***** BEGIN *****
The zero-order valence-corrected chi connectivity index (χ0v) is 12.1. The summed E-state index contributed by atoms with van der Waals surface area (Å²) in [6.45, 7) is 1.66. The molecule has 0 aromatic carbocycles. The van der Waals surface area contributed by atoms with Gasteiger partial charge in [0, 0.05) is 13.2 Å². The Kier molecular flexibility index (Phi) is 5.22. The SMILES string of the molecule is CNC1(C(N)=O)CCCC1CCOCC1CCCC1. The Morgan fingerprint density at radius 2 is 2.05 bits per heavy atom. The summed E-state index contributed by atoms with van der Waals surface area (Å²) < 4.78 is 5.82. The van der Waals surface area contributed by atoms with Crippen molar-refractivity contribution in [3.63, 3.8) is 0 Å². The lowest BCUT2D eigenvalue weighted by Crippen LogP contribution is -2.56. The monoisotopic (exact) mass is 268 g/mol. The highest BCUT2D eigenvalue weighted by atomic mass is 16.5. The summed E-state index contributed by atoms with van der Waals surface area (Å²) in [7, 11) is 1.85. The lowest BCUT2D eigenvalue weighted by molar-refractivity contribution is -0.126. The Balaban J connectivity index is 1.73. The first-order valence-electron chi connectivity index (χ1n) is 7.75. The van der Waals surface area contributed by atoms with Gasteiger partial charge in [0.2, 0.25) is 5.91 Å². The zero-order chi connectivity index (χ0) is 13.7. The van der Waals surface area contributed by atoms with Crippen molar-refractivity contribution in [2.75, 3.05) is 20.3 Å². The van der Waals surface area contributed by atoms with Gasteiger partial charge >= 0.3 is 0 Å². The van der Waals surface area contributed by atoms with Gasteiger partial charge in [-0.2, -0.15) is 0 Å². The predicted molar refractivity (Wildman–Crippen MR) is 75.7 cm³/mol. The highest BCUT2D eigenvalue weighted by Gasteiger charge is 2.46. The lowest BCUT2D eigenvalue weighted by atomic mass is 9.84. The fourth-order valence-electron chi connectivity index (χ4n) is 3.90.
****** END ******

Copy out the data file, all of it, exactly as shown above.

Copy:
The zero-order valence-corrected chi connectivity index (χ0v) is 12.1. The summed E-state index contributed by atoms with van der Waals surface area (Å²) in [6.45, 7) is 1.66. The molecule has 0 aromatic carbocycles. The van der Waals surface area contributed by atoms with Gasteiger partial charge in [0, 0.05) is 13.2 Å². The Kier molecular flexibility index (Phi) is 5.22. The SMILES string of the molecule is CNC1(C(N)=O)CCCC1CCOCC1CCCC1. The Morgan fingerprint density at radius 2 is 2.05 bits per heavy atom. The summed E-state index contributed by atoms with van der Waals surface area (Å²) < 4.78 is 5.82. The van der Waals surface area contributed by atoms with Crippen molar-refractivity contribution in [3.63, 3.8) is 0 Å². The lowest BCUT2D eigenvalue weighted by Crippen LogP contribution is -2.56. The monoisotopic (exact) mass is 268 g/mol. The highest BCUT2D eigenvalue weighted by atomic mass is 16.5. The summed E-state index contributed by atoms with van der Waals surface area (Å²) in [7, 11) is 1.85. The lowest BCUT2D eigenvalue weighted by molar-refractivity contribution is -0.126. The Balaban J connectivity index is 1.73. The first-order valence-electron chi connectivity index (χ1n) is 7.75. The van der Waals surface area contributed by atoms with Gasteiger partial charge in [0.2, 0.25) is 5.91 Å². The zero-order chi connectivity index (χ0) is 13.7. The van der Waals surface area contributed by atoms with Crippen molar-refractivity contribution in [2.75, 3.05) is 20.3 Å². The van der Waals surface area contributed by atoms with Gasteiger partial charge >= 0.3 is 0 Å². The van der Waals surface area contributed by atoms with Gasteiger partial charge in [-0.2, -0.15) is 0 Å². The predicted molar refractivity (Wildman–Crippen MR) is 75.7 cm³/mol. The highest BCUT2D eigenvalue weighted by Gasteiger charge is 2.46. The lowest BCUT2D eigenvalue weighted by atomic mass is 9.84. The fourth-order valence-electron chi connectivity index (χ4n) is 3.90.